A unit allows you to package up something like a form or table into something that will appear on a webpage (potentially many times).

Each unit contains its own PHP code and HTML output.

The PHP code will often use helpers, but it is possiblt to also call in other units as well.

For example, you might want a simple search form (e.g. a single text field and submit button), which uses the form helper, where it can be used in other units that list articles, customers, etc.


To create a unit, you can either use the CLI:

./cli --new

Or simply add a 'php' and a 'ctp' file to the appropriate folder:


The .php file contains a class of the same name (with underscores and 'unit' suffix).

The .ctp file contains the HTML, and is optional if you have provided a html() method.

Example setup

To create a self contained "contact us" form, first create the PHP:



    class contact_form_unit extends unit {

        protected $config = array(
                'dest_url' => ['type' => 'url'],

        protected function authenticate($config) {
            return true; // Anyone can use

        protected function setup($config) {

            // Config

                $now = new timestamp();

            // Record

                $record = record_get(DB_PREFIX . 'log_contact');
                $record->value_set('ip', config::get('request.ip'));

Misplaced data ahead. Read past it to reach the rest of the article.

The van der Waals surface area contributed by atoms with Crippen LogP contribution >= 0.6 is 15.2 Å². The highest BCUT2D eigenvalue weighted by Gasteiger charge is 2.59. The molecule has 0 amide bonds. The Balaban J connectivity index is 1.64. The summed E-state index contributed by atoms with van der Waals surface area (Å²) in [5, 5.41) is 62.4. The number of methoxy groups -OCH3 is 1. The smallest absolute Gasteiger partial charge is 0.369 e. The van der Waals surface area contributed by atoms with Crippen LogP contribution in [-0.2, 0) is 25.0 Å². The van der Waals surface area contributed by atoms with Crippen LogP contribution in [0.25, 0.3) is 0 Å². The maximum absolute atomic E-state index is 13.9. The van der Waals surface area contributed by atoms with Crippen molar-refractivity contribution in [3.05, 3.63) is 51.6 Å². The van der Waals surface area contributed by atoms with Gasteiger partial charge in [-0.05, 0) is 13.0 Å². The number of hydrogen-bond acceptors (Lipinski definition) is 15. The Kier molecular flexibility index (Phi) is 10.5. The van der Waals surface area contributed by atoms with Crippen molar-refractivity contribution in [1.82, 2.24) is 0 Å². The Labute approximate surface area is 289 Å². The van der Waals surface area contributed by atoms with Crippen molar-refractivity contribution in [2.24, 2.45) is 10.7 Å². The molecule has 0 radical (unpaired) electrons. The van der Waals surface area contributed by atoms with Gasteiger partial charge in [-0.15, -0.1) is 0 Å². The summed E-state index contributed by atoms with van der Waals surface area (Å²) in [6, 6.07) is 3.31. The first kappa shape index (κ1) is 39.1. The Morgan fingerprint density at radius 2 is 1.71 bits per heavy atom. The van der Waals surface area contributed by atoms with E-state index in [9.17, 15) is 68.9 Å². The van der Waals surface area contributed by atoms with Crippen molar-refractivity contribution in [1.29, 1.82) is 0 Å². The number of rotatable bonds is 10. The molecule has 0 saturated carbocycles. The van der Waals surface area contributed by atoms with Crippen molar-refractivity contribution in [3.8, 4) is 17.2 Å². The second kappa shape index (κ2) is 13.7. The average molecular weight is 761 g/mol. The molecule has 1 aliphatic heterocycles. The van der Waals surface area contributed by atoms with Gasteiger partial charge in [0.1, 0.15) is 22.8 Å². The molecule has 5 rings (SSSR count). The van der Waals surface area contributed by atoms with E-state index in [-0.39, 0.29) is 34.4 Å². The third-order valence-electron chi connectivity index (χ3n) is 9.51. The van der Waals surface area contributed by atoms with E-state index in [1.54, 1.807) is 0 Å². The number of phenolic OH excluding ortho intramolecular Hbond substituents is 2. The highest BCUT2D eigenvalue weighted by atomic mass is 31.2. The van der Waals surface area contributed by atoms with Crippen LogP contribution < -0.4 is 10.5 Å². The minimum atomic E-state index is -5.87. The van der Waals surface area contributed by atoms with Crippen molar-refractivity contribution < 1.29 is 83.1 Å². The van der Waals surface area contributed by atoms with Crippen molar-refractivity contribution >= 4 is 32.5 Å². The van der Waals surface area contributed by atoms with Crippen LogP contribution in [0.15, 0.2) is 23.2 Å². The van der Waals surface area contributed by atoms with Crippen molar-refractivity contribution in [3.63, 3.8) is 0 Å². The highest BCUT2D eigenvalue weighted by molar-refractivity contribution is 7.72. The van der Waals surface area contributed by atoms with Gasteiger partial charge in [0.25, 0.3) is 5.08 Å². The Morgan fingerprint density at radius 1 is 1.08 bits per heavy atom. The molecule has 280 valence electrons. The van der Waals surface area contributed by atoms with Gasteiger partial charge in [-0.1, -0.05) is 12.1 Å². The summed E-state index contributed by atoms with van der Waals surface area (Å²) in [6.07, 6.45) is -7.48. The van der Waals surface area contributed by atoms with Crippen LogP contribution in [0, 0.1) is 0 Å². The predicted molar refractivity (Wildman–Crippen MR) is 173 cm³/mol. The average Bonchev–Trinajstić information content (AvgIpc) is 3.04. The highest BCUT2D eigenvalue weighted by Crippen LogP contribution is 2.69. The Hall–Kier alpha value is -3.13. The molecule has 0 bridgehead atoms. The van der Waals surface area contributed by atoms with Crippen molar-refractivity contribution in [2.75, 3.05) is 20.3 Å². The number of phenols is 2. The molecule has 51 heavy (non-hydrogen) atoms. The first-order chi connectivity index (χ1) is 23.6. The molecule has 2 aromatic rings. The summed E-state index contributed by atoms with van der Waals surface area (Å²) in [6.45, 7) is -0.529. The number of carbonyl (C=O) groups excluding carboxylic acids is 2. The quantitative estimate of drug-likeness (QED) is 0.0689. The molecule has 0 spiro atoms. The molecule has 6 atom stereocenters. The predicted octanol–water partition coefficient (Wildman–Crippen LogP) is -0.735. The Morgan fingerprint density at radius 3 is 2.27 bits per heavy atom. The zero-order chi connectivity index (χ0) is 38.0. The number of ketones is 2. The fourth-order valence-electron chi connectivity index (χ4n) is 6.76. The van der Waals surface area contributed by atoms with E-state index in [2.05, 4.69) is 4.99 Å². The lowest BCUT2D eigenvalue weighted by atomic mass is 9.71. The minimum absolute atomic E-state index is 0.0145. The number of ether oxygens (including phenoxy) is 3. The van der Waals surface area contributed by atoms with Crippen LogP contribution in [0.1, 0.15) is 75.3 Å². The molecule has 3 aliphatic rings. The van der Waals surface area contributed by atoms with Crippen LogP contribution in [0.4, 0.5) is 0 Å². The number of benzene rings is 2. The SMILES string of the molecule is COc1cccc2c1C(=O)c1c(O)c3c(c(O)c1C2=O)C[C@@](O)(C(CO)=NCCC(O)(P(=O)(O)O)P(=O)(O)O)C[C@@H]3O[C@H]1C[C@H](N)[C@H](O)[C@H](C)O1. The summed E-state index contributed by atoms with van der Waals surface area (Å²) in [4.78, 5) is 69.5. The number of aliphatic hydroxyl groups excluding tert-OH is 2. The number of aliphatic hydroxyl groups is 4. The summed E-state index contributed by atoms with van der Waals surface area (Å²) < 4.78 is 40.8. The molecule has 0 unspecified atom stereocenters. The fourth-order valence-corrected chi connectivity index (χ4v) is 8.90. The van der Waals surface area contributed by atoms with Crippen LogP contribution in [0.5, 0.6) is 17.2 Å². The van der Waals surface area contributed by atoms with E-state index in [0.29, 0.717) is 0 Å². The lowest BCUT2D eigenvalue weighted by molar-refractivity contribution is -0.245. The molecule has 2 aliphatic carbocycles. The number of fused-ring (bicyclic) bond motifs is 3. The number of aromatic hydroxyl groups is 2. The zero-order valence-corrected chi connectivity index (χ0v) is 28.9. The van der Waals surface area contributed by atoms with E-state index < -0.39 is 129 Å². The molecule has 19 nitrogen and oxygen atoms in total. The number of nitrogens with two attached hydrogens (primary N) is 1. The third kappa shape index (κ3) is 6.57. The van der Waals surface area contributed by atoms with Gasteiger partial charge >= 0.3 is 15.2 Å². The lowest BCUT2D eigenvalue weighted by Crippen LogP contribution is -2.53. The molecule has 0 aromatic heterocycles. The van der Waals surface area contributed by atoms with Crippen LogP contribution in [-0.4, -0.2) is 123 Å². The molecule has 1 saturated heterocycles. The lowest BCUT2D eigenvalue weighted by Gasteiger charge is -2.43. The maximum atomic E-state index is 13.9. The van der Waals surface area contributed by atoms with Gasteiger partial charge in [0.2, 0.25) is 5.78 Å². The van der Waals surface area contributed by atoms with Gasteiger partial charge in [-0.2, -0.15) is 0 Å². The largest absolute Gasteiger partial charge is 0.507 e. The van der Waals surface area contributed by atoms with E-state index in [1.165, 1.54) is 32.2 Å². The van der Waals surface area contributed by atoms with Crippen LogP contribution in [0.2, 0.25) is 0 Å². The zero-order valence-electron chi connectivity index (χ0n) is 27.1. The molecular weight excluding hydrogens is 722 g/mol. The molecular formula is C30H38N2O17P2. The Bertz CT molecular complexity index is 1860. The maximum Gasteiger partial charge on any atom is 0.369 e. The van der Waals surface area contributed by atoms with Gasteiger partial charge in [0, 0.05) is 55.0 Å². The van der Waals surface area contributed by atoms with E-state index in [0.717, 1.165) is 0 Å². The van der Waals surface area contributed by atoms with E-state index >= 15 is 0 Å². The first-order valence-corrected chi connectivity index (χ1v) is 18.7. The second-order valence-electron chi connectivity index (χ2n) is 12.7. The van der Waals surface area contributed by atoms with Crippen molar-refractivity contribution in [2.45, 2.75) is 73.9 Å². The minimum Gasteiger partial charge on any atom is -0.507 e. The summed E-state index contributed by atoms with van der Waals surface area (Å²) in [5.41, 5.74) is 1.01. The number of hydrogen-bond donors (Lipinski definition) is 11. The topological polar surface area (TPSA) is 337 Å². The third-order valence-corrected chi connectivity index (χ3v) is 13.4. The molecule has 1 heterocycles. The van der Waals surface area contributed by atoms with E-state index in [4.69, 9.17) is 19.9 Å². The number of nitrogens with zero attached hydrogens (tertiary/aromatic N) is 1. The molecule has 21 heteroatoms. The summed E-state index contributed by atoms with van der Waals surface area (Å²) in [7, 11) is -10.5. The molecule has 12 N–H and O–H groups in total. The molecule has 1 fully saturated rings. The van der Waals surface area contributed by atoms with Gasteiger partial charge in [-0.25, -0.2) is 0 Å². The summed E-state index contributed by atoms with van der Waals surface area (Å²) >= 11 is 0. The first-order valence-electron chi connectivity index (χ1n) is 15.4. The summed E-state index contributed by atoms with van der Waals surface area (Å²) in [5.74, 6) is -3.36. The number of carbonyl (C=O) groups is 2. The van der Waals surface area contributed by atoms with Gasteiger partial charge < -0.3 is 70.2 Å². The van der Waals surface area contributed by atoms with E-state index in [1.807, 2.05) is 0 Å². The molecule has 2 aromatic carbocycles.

// Form setup

                $form = new form();

                $field_name = new form_field_text($form, 'Name');
                $field_name->min_length_set('Your name is required.');
                $field_name->max_length_set('Your name cannot be longer than XXX characters.');

                $field_email = new form_field_email($form, 'Email');
                $field_email->format_error_set('Your email does not appear to be correct.');
                $field_email->min_length_set('Your email is required.');
                $field_email->max_length_set('Your email cannot be longer than XXX characters.');

                $field_message = new form_field_textarea($form, 'Message');
                $field_message->min_length_set('Your message is required.');
                $field_message->max_length_set('Your message cannot be longer than XXX characters.');

                $form->human_check('I am a Human', 'This message looks like Spam, can you confirm you are human?', [
                        'db_field' => 'human',
                        'db_insert' => true,
                        'content_values' => [$field_message],

            // Form submitted

                if ($form->submitted()) {

                    // Validation

                        // $form->error_add('Example error');

                    // Form valid

                        if ($form->valid()) {

                            // Email

                                $values = $form->data_array_get();

                                $email = new email();
                                $email->subject_set('Contact us');

                            // Save

                                $record_id = $form->db_insert();

                            // Next page

                                redirect($config['dest_url']->get(['id' => $record_id]));